OpenAI launched ChatGPT at the end of 2022. Essentially it’s a chatbot – but not your everyday one! It uses NLP to create scarily human responses and is probably the most accurate chatbot that’s been released so far. It goes beyond the basic responses that most other services can offer. But how can it be used in business?
ChatGPT can potentially give business advice to help solve simple issues, give you ideas for content or even write a full blog or essay for you (though that may be slightly frowned upon in wider circles). We’ve been able to translate text accurately into other languages which is really helpful, and cost-effective, for selling products on a global scale. We’re sure it won’t be long until ChatGPT can be integrated into business models to improve customer service.
Another really exciting development is AI in video. This is Synthesia, a video generation platform that uses AI to create videos.
We know that videos have become a much more preferable marketing tool over the last few years. Algorithms prefer it and subsequently your business or products are more likely to be seen if you use videos in your marketing. The trouble is, video production can be expensive, especially if you’re just starting out. Synthesia uses AI avatars that are digital twins of real actors. You simply type in the text you want read and the AI avatar will say it for you. It can include closed captions, you can have text and images sliding in like a presentation, and can even create videos in different languages. You get a professional, polished video in minutes in a cost-effective way, just by using artificial intelligence. How cool is that!
There are developments in image creation as well that are something that can really enhance a business’ content. Midjourney is a research lab that’s currently exploring AI, design and human infrastructure. They have an image creator in Beta on Discord (head to the website to see what we mean) where you can type in the things you want in an image and it will create a high-quality image for you in seconds. You can even say the type of tools you want it made of, such as oil paint, chalk or anime. The more specific you are, the more useful and unique your image. For example, we searched for ‘a female photographer taking a photo at a wedding outside in the bright sunshine with an old run-down building behind, flowers in a garden in the background’. This is the result it produced.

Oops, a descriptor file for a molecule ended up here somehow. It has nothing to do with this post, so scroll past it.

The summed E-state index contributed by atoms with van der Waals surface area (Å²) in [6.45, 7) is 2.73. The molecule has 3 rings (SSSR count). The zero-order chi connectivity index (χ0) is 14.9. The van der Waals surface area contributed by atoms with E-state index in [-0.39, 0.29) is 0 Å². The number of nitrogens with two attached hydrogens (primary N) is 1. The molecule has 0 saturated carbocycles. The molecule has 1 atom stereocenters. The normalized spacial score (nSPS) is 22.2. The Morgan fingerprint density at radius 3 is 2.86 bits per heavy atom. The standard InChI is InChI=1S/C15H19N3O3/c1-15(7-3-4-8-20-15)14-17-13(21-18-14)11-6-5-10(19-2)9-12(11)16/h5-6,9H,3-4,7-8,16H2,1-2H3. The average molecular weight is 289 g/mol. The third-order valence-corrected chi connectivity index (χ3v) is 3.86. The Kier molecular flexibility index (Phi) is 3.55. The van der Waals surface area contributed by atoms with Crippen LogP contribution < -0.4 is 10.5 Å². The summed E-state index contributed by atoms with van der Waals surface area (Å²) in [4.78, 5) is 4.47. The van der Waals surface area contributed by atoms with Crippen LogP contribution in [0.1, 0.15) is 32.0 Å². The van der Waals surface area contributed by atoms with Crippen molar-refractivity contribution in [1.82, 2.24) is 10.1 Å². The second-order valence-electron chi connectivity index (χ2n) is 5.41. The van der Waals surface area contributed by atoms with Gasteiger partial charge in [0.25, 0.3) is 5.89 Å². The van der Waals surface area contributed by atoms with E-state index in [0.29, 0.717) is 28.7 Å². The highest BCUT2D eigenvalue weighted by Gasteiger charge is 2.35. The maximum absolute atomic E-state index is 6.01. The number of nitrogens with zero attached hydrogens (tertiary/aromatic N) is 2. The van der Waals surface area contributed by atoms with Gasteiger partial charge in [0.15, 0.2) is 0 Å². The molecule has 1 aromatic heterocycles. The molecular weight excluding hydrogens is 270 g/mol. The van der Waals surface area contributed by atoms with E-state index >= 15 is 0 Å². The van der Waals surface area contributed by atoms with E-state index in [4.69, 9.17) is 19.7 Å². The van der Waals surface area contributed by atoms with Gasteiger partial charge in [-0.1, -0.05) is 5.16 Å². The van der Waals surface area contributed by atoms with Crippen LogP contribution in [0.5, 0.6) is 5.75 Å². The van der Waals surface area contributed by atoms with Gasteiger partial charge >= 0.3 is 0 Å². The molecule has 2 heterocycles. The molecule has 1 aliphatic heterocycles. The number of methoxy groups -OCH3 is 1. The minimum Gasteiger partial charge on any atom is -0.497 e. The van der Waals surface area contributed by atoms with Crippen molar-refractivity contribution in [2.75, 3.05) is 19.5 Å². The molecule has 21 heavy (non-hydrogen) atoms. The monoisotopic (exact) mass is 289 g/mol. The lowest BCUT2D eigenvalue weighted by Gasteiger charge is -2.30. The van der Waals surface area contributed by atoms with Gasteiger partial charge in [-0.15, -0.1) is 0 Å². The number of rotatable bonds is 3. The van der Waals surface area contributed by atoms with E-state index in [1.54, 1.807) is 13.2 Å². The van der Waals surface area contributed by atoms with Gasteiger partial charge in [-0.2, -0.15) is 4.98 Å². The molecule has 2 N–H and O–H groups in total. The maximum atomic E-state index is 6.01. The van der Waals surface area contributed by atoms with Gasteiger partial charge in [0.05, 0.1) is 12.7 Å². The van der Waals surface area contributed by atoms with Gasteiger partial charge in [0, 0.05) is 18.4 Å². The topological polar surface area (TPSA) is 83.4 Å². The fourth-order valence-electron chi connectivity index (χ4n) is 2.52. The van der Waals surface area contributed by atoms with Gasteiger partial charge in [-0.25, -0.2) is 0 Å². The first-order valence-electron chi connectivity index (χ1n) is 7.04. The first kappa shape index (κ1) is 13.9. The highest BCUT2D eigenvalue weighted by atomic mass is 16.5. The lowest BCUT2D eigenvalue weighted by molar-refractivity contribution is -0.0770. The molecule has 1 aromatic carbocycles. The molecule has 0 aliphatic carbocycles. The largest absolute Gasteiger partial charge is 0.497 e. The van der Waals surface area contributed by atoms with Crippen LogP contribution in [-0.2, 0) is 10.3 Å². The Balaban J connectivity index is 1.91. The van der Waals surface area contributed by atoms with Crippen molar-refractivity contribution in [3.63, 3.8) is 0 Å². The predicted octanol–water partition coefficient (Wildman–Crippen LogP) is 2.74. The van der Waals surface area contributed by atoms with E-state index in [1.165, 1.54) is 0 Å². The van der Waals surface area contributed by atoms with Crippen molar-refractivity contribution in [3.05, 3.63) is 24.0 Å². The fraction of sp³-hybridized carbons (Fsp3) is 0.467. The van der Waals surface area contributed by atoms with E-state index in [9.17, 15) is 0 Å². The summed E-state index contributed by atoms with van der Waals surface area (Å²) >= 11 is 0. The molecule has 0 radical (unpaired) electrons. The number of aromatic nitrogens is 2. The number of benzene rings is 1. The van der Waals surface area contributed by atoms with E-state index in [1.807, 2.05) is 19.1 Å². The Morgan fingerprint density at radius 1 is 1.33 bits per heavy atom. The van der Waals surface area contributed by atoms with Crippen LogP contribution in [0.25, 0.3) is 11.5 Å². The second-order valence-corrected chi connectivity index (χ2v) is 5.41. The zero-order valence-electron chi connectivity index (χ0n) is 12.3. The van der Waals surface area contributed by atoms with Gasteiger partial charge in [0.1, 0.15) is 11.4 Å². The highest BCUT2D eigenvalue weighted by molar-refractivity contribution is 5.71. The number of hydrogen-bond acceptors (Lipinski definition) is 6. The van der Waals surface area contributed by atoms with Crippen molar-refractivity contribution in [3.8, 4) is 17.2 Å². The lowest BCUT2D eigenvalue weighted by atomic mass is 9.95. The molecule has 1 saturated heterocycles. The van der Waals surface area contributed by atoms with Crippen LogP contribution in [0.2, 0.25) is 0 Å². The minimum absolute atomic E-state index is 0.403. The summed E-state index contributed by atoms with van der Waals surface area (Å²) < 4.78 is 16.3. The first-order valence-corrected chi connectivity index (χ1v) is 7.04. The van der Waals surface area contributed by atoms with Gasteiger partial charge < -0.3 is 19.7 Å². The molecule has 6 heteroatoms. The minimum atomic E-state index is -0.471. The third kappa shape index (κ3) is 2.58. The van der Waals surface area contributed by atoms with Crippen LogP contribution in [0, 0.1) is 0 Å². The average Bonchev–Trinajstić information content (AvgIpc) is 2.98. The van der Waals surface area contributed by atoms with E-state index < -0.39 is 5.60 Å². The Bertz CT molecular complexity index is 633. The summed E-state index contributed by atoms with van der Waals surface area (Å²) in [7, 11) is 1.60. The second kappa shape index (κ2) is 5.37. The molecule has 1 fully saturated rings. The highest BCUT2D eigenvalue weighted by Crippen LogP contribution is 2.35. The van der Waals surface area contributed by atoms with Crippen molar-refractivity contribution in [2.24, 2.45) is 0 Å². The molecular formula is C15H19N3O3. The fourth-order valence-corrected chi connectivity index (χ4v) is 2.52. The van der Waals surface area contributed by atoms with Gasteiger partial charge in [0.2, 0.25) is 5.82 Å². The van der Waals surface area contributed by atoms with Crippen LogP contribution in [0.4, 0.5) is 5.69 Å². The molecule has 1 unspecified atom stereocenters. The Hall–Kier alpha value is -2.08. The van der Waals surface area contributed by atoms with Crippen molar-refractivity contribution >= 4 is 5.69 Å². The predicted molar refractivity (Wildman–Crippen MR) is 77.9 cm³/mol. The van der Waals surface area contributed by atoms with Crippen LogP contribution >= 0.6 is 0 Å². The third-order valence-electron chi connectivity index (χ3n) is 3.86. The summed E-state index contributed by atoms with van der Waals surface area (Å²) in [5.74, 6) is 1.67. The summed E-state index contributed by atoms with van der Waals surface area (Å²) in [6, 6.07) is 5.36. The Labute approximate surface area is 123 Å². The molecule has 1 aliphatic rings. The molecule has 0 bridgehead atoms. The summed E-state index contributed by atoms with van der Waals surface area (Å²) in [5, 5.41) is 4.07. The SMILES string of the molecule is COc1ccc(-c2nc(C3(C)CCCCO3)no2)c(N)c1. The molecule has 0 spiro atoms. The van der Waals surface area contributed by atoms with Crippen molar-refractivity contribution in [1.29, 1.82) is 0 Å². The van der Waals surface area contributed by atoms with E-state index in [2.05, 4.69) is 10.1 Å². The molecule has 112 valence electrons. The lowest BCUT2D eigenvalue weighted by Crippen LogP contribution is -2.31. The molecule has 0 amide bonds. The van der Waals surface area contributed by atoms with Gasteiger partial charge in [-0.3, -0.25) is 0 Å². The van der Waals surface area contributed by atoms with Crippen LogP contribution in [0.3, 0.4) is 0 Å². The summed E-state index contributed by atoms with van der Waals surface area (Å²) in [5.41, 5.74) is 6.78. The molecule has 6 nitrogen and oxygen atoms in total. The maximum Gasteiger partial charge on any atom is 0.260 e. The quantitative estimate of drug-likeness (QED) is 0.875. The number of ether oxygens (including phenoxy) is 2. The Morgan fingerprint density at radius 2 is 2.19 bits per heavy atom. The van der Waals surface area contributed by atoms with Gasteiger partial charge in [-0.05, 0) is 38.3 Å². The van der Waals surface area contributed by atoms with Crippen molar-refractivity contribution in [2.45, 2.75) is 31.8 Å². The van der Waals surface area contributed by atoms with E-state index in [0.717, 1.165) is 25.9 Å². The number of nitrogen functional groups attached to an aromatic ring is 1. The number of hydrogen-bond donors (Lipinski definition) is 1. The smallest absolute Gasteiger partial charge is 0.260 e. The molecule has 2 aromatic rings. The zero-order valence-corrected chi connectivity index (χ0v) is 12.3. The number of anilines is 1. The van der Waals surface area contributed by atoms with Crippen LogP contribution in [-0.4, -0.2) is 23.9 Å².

If you don’t like the image, you can just refresh and it will produce another for you – all with AI. It’s so clever but imagine the time saved and how it will affect the overall quality of your work. It’s an invite-only tool at the moment, but it may become more readily available in the near future.
What can these tools do for your business?
When you combine all these AI tools in your marketing, there are some real chances to maximise your sales and ROI. Not only that, but the quality of your content and business can sky rocket. Amazon uses a combination of data analysis, predictions and content creation to create personalised upselling and cross-selling opportunities. The ‘customers who viewed this item also viewed this…’ is a hugely successful way of using AI in marketing. Online flower retailers such as Bloom & Wild, or card businesses like Moonpig, always offer a special time-limited discount immediately after you’ve made a purchase. This is all done by AI analysing customer’s journeys to ultimately increase sales and return purchases.
Will AI replace humans in marketing?
There are always concerns that the development of technology will put humans out of work. Despite the hype, AI can still only accomplish narrow tasks, not run an entire marketing function or process. Plus, whilst it may take away some jobs, inevitably AI opens up new opportunities. We think any agency or business has to look at it with an open mind. AI is not set to replace anyone, but rather be managed by humans. If left to its own devices, the variables or attributes used could end up being inconsistent. It’s a great upskill opportunity for people who work in marketing to see how they might use AI to help improve a brand.
From a customer perspective, people are always worried about how their data is being used. Are our phones listening to us? Almost certainly – but it seems concerns about AI applications, like Alexa for example, are dwarfed by the appreciation of the benefits they bring. People want to try new technology. They want it to help them.
So where is AI heading next? Who knows, but we’re excited to find out.